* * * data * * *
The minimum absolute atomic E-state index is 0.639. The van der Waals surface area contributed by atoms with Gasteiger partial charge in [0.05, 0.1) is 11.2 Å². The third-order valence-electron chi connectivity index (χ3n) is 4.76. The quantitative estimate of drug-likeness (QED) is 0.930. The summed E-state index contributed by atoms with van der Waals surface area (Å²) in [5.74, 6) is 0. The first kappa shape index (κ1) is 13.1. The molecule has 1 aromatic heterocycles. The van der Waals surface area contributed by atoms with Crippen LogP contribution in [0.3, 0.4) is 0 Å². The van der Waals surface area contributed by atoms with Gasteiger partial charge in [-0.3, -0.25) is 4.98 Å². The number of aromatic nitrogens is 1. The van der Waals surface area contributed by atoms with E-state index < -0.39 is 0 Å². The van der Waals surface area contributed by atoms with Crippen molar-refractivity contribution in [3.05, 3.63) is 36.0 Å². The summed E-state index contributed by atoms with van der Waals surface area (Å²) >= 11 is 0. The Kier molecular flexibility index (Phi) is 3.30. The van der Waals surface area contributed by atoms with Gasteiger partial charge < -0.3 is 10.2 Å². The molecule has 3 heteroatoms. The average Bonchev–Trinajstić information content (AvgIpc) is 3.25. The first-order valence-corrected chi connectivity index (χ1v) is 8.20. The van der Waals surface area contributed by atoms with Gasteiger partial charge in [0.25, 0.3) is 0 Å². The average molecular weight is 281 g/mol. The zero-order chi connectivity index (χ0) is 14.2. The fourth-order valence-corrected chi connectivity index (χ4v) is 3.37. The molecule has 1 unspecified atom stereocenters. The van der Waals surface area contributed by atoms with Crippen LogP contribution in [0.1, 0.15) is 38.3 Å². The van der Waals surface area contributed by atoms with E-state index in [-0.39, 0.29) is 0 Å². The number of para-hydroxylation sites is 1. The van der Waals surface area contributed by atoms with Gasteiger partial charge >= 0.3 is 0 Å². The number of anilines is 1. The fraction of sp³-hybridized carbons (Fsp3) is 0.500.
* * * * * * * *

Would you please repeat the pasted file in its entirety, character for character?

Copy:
The minimum absolute atomic E-state index is 0.639. The van der Waals surface area contributed by atoms with Gasteiger partial charge in [0.05, 0.1) is 11.2 Å². The third-order valence-electron chi connectivity index (χ3n) is 4.76. The quantitative estimate of drug-likeness (QED) is 0.930. The summed E-state index contributed by atoms with van der Waals surface area (Å²) in [5.74, 6) is 0. The first kappa shape index (κ1) is 13.1. The molecule has 1 aromatic heterocycles. The van der Waals surface area contributed by atoms with Crippen LogP contribution in [0.3, 0.4) is 0 Å². The van der Waals surface area contributed by atoms with Gasteiger partial charge in [-0.3, -0.25) is 4.98 Å². The number of aromatic nitrogens is 1. The van der Waals surface area contributed by atoms with E-state index < -0.39 is 0 Å². The van der Waals surface area contributed by atoms with Crippen molar-refractivity contribution in [3.05, 3.63) is 36.0 Å². The summed E-state index contributed by atoms with van der Waals surface area (Å²) >= 11 is 0. The Kier molecular flexibility index (Phi) is 3.30. The van der Waals surface area contributed by atoms with Gasteiger partial charge < -0.3 is 10.2 Å². The molecule has 3 heteroatoms. The average Bonchev–Trinajstić information content (AvgIpc) is 3.25. The first-order valence-corrected chi connectivity index (χ1v) is 8.20. The van der Waals surface area contributed by atoms with Gasteiger partial charge in [0.25, 0.3) is 0 Å². The average molecular weight is 281 g/mol. The zero-order chi connectivity index (χ0) is 14.2. The fourth-order valence-corrected chi connectivity index (χ4v) is 3.37. The molecule has 1 unspecified atom stereocenters. The van der Waals surface area contributed by atoms with Crippen LogP contribution in [0.1, 0.15) is 38.3 Å². The van der Waals surface area contributed by atoms with E-state index in [-0.39, 0.29) is 0 Å². The number of para-hydroxylation sites is 1. The van der Waals surface area contributed by atoms with Gasteiger partial charge >= 0.3 is 0 Å². The number of anilines is 1. The fraction of sp³-hybridized carbons (Fsp3) is 0.500.